The president is back in Washington Saturday after spending several days trying to convince world leaders at the G-20 summit in Russia that a U.S. strike against Syria is necessary. Ten of the G-20 leaders signed a statement in support of U.S. action. The other half remain wary.
President Obama has mustered limited international support for a military strike on Syria, stirred uncertainty about what he'll do if Congress fails endorse a strike (it may depend on the meaning of "intention") and faces growing Capitol Hill resistance.
Originally published on Sat September 7, 2013 4:35 am
The interest groups opposed to U.S. military strikes against Syria had a very good week. That made it a very bad week for President Obama and those who support his plans.
Anna Galland, executive director of the liberal MoveOn.org — which opposes military action in Syria — said that by midweek, her group's members reported making 10,000 calls to Congress, contributing to an avalanche of calls from citizens opposed to military strikes.
Originally published on Fri September 6, 2013 4:49 pm
President Obama on Friday declined to say whether he'd go ahead with military action in Syria if Congress votes against it — a what-if scenario that's attracting growing attention in the wake of preliminary House head counts that suggest there's nowhere near enough votes for passage.
It's a question that won't be answered until late next week when Congress is expected to vote.
Originally published on Fri September 6, 2013 11:31 am
Do you have to be rich to be president of the United States of America?
Donald Trump told ABC News recently that he might run for president in 2016 and that he is qualified because, among other reasons, he has amassed a net worth of more than $10 billion. "I'd spend a lot" on a campaign, he says. "I'd spend whatever it took."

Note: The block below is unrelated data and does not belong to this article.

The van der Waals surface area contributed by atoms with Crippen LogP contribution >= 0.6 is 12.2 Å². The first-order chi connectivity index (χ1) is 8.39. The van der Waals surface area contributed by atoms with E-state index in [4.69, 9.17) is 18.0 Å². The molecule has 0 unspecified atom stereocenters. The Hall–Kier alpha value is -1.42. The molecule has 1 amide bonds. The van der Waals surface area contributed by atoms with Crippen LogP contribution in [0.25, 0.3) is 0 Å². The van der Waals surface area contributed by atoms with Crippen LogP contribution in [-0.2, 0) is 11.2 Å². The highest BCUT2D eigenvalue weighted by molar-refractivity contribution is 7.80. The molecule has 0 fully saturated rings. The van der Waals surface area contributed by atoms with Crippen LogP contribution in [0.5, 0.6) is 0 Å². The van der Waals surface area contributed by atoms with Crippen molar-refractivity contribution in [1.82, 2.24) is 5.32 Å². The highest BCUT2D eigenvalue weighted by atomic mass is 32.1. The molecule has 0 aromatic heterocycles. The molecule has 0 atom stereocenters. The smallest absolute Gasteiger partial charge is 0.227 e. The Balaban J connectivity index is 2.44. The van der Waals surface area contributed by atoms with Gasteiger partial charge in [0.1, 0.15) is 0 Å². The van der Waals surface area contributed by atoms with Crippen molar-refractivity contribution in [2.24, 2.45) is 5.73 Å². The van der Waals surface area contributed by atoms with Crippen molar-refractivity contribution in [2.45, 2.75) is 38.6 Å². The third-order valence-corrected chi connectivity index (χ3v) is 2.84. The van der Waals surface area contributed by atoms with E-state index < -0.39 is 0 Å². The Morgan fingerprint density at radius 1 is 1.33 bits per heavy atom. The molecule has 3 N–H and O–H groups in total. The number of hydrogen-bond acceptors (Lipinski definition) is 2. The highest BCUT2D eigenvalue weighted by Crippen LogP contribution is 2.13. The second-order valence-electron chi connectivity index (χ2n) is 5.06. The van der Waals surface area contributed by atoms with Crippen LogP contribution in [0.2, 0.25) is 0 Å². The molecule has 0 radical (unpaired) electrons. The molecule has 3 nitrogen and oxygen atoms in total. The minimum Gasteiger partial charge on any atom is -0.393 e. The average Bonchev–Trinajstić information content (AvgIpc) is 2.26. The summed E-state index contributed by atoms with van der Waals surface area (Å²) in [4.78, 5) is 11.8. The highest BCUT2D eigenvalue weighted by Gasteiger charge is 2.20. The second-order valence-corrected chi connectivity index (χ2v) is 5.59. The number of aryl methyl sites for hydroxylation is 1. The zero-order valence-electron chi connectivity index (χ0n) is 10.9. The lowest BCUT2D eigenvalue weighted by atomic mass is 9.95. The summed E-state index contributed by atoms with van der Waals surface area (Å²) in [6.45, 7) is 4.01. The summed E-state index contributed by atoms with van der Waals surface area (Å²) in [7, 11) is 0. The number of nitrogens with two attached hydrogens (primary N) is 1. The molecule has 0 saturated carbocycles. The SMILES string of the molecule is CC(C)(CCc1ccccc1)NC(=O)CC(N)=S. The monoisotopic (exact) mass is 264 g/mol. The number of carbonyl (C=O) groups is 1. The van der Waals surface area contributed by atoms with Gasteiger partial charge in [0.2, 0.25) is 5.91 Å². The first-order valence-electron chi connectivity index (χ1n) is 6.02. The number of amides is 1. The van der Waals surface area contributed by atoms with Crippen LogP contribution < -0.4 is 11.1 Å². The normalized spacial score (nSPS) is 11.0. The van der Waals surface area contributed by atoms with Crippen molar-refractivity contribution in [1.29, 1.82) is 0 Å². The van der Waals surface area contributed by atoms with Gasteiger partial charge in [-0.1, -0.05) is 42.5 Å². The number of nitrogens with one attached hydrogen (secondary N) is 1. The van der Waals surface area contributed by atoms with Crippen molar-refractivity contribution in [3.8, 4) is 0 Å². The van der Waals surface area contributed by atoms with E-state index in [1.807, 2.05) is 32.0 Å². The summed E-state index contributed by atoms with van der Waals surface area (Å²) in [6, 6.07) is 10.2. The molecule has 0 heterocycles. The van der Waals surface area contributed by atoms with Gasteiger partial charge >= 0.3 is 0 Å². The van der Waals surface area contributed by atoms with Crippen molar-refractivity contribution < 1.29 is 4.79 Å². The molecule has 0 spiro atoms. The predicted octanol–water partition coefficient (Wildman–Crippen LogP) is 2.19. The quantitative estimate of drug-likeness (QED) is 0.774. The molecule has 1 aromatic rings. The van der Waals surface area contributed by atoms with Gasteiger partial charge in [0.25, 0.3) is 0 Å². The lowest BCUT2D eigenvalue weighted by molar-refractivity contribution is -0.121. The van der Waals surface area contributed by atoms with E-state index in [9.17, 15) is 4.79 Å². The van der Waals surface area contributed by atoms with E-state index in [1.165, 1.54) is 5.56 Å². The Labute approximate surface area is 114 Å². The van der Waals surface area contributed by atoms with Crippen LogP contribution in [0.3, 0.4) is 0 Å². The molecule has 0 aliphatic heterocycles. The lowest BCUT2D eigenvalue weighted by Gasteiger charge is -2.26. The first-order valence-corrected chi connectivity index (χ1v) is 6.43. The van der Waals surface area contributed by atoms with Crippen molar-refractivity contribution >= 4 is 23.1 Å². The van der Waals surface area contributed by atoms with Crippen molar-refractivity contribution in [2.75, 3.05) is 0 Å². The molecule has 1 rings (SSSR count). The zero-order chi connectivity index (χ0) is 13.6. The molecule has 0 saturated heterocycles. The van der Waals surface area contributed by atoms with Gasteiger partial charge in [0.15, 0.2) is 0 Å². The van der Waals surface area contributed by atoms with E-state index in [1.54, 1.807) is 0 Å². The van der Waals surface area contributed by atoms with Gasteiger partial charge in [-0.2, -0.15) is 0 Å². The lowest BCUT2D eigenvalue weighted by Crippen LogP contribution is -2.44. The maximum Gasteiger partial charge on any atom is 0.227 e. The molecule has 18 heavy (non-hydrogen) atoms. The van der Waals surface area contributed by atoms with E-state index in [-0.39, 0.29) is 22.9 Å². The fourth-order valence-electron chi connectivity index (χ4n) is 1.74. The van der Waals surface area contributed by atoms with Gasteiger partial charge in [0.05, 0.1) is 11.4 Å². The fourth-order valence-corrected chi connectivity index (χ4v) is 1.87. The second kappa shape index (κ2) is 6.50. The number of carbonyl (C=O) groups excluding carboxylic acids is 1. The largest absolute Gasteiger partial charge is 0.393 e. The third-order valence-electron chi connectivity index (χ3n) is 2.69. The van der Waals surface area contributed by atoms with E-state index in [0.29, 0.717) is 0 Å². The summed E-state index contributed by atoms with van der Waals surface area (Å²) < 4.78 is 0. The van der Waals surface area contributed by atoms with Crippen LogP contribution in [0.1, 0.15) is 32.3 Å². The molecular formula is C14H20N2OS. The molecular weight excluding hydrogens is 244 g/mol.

Republican congressional leaders support an American military strike in Syria, but the rank-and-file membership is divided. GOP Congressmen Doug Collins of Georgia and Luke Messer of Indiana serve on the House Committee on Foreign Affairs. They talk about the debate in the Republican caucus.
This is TELL ME MORE from NPR News. I'm Michel Martin. Later, it sounds like a bad walks-into-a-bar joke, but it wasn't. Recently, a representative of the KKK had a sit-down with members of the NAACP. This took place in Casper, Wyoming. Reporter Jeremy Fugleberg was there for the whole thing, and tells us what happened. That's in just a few minutes.
Crime has been bad on the south side of Stockton. Katherine Anderson, a lifelong resident of the Northern California city, says she's almost gotten used to hearing shots fired in her neighborhood.
Stockton has long had a problem with drugs. But there's been more crime because Stockton is broke.
Until Detroit's recent filing, Stockton's bankruptcy was the largest in U.S. history. Given widespread police layoffs and retirements, the city's gang intervention and narcotics teams have both closed shop. The result was a murder rate that last year broke all local records.
Curious about how social media sped up news cycles, amplified trivial events on the trail and enabled Washington's "worst tendencies" during the 2012 presidential race, one of the nation's top young political reporters decided to take a deeper look.
When Eliot Spitzer, the former governor of New York who quit in disgrace, entered the race for the lower profile job of New York City comptroller, that sleepy contest was suddenly front page news. Many observers started writing political obituaries for Spitzer's opponent. But with just days to go, the race is not too close to call, as NPR's Joel Rose reports.
JOEL ROSE, BYLINE: Eliot Spitzer is the first to admit he's made a few mistakes.
Today is Janet Napolitano's last day as Secretary of the Department of Homeland Security. Napolitano is leaving Washington D.C., heading for California, to become at the end of this month, president of the University of California System. NPR's Brian Naylor sat down with Napolitano yesterday for a look back at her tenure as head of one of the government's largest and most complex departments.
Let's talk next with a man who wants to secede from his state. The Board of Supervisors of a northern California county voted this week to take their county out of California. Michael Kobseff is one of the supervisors who voted yes in Siskiyou County with an eye to joining other counties in northern California, as well as southern Oregon, to form their own state. He's on the line. Welcome to the program, sir.